A look at Apple's iPhone 12 keynote news. Also: is the public losing interest in Apple's keynotes?
Recently, a series of infographics have been published on Mashable discussing what it’d cost to “be” various superheroes. Said infographics look at the costs from the various characters’ origin years, and compares them to their modern equivalents, allowing for inflation/changes in technology. The granddaddy of heroes, Superman, was given such an infographic analysis, of course. Here’s a link to the infographic in all its glory. And here’s my analysis of what it’d cost to be Superman, as well as the various history of super-accessories.
(I’ll ignore the lack of a spitcurl in either version depicted, or the ugly “New 52″/”Man of Steel” 2013 costume in general.)
Apartment: $800/year (1938); $24,000/year (2013)
Traditionally, Clark Kent lives alone in a one- or two-bedroom apartment at 344 Clinton Street, Apartment 3D, in midtown Metropolis. Clark’s apartment is usually shown as looking fairly nice. $1200/month would get a fairly nice apartment in Chicago; however, that wouldn’t be enough for anything in New York (save maybe somewhere dumpy). New York’s usually the real-world city on which Metropolis is based, though the Big Apple exists in-universe, too. Perhaps we can assume Metropolis is more Chicago-level expense-wise than New York-level. This, of course, ignores the debate over where Metropolis is located.
I assume the figure isn’t including utilities (electricity, water) or things like Internet access or cable TV.
Eyeglasses: $10 (1938); $95 (2013)
Portable typewriter: $68 (1938); laptop: $1500 (2013)
Voice recorder: $85 (2013)
Smartphone: $900/year (2013)
Since Clark only wears eyeglasses as part of a disguise (and in some stories, were hand-me-downs from Pa Kent), he’d mostly be concerned with paying for frames. For lenses, any cheap lenses would do, of course. In Silver/Bronze Age stories, the lenses were roundish broken pieces of his rocket’s windshield, which would withstand using his heat vision.
Clark’s usually shown with some sort of laptop in modern stories. The pricing above seems to assume Clark’s a Mac user; “Smallville” showed Clark using an iMac, so maybe so. In that case, $1500 (as of late 2014) will buy Clark a 128GB HD Retina 13″ MacBook Pro, plus the cost of AppleCare/whatever sales tax runs in Metropolis.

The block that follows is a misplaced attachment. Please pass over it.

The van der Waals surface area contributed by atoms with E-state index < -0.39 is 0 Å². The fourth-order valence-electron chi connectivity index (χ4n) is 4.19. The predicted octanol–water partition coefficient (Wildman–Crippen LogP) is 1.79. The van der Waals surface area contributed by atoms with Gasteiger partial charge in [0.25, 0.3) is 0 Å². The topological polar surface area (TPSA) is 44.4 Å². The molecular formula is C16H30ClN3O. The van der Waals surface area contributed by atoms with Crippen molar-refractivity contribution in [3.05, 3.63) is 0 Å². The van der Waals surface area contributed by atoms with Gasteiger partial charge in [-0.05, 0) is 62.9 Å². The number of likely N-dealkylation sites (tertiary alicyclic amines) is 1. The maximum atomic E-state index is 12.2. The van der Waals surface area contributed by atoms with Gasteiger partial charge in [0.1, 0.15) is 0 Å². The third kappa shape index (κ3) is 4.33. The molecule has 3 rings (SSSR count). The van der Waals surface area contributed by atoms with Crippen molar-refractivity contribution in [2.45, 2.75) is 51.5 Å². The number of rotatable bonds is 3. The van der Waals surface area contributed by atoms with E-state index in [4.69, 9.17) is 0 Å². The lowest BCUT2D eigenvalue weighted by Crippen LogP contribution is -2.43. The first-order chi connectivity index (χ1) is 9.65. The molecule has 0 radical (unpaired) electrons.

While there’s an argument for stand-alone devices, I’d figure Clark might skip having a voice recorder and just go for using his smartphone to record interviews instead. (Depending on continuity, his super-memory would also help him remember everything said in interviews.) For the smartphone, $900/year comes to $75/month, which gets an entry-level on-contract smartphone plan. Still, would think Clark might want to go for a plan with more minutes, given he’s always on the go. No indication what smartphone Clark would use, though if he’s going with a MacBook, he might want to stay in the Apple ecosystem and buy an iPhone. Of course, for contacting Batman, Clark could just use his JLA communicator (or depending on continuity, super-ventriloquism), and save on phone minutes.
Clark Kent suit: $30 (1938); $1,510 (2013)
Traditionally, Clark wears a conservative blue colored suit with a white shirt and a tie (usually red). Yes, those are the same colors as his famous costume. While I’m not sure what a suit would’ve gone for in 1938, I’m pretty sure Clark isn’t spending $1500 on one suit—he’s not Bruce Wayne, after all. Assuming Clark wants at least seven sets of suits, ties, and dress shirts—one for each day of the week—that’s about $216 per outfit. That’s a much more reasonable price tag for a “mild-mannered reporter.” Not factored in are dry-cleaning costs, though imagine his powers/Fortress of Solitude tech might take care of that.
Subway: $36/year (1938); $1,344 (2013) (monthly pass)
When not flying to work, Clark usually takes mass transit like many big-city dwellers. To that end, that’s $112/month on the subway. Checking online, that’s the price of a 30-day unlimited usage subway and bus pass for New York City. However, given Clark’s cited apartment rent seems more in line with Chicago than New York, perhaps Metropolis subway costs are similarly less. In that case, it’s $100/month ($1200/year) for unlimited L train and bus usage in Chicagoland.
Other factors not included in that infographic for Superman include:
Despite being “super,” Clark still enjoys eating, or feeding guests he has over. 1980’s “Superman Family” #204 has a story where Clark is forced to grocery shop for his neighbor, and notes how he’s glad he has his food delivered to his apartment. I don’t recall many other stories showing him grocery-shopping, so maybe that’s still the case even with the reboots-du-jour. Online grocery delivery service Peapod charges $7-$10 per grocery delivery, depending on amount purchased. Of course, there’s also that Clark, not needing to worry about mere mortal needs like nutrition, might also eat out a lot like many big-city dwellers. “Superman: The Animated Series” shows Clark’s not shy about chowing down on street-vendor hot dogs.
Dates with Lois
Unless they’re “going Dutch” or Lois is treating Clark, Clark needs to buy stuff for Lois (meals, flowers, birthday gifts, etc.). Of course, as Superman, that might be made easier: exotic flowers picked from the Amazon rainforest (as in the Reeve movies), etc.
Clark usually attended Metropolis University for a bachelor’s degree in journalism; indeed college is usually the main reason cited in comics since the 50s for Clark moving to Metropolis in the first place. Unless Clark got a full scholarship (which he got in some versions) and/or has money saved up, we’re looking at Clark taking out (and paying back) a few Stafford loans.